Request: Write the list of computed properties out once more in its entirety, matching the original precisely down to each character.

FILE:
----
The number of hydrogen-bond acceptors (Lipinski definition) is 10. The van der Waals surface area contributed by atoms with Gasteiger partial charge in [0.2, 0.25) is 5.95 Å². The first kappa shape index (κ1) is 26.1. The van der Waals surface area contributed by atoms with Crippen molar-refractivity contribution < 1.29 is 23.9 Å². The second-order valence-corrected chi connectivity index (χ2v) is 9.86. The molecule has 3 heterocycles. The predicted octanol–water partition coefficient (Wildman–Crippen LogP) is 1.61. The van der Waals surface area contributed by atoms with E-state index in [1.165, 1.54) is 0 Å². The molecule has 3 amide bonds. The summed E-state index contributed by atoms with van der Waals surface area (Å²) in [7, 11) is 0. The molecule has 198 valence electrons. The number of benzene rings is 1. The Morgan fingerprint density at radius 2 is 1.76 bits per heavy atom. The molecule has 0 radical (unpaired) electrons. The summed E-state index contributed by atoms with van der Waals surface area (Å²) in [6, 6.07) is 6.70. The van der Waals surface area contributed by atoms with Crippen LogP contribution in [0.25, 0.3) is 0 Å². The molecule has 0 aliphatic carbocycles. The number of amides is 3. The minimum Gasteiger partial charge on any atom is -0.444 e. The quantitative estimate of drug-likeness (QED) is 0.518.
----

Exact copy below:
The number of hydrogen-bond acceptors (Lipinski definition) is 10. The van der Waals surface area contributed by atoms with Gasteiger partial charge in [0.2, 0.25) is 5.95 Å². The first kappa shape index (κ1) is 26.1. The van der Waals surface area contributed by atoms with Crippen molar-refractivity contribution < 1.29 is 23.9 Å². The second-order valence-corrected chi connectivity index (χ2v) is 9.86. The molecule has 3 heterocycles. The predicted octanol–water partition coefficient (Wildman–Crippen LogP) is 1.61. The van der Waals surface area contributed by atoms with E-state index in [1.165, 1.54) is 0 Å². The molecule has 3 amide bonds. The summed E-state index contributed by atoms with van der Waals surface area (Å²) in [7, 11) is 0. The molecule has 198 valence electrons. The number of benzene rings is 1. The Morgan fingerprint density at radius 2 is 1.76 bits per heavy atom. The molecule has 0 radical (unpaired) electrons. The summed E-state index contributed by atoms with van der Waals surface area (Å²) in [6, 6.07) is 6.70. The van der Waals surface area contributed by atoms with Crippen LogP contribution in [0.25, 0.3) is 0 Å². The molecule has 0 aliphatic carbocycles. The number of amides is 3. The minimum Gasteiger partial charge on any atom is -0.444 e. The quantitative estimate of drug-likeness (QED) is 0.518.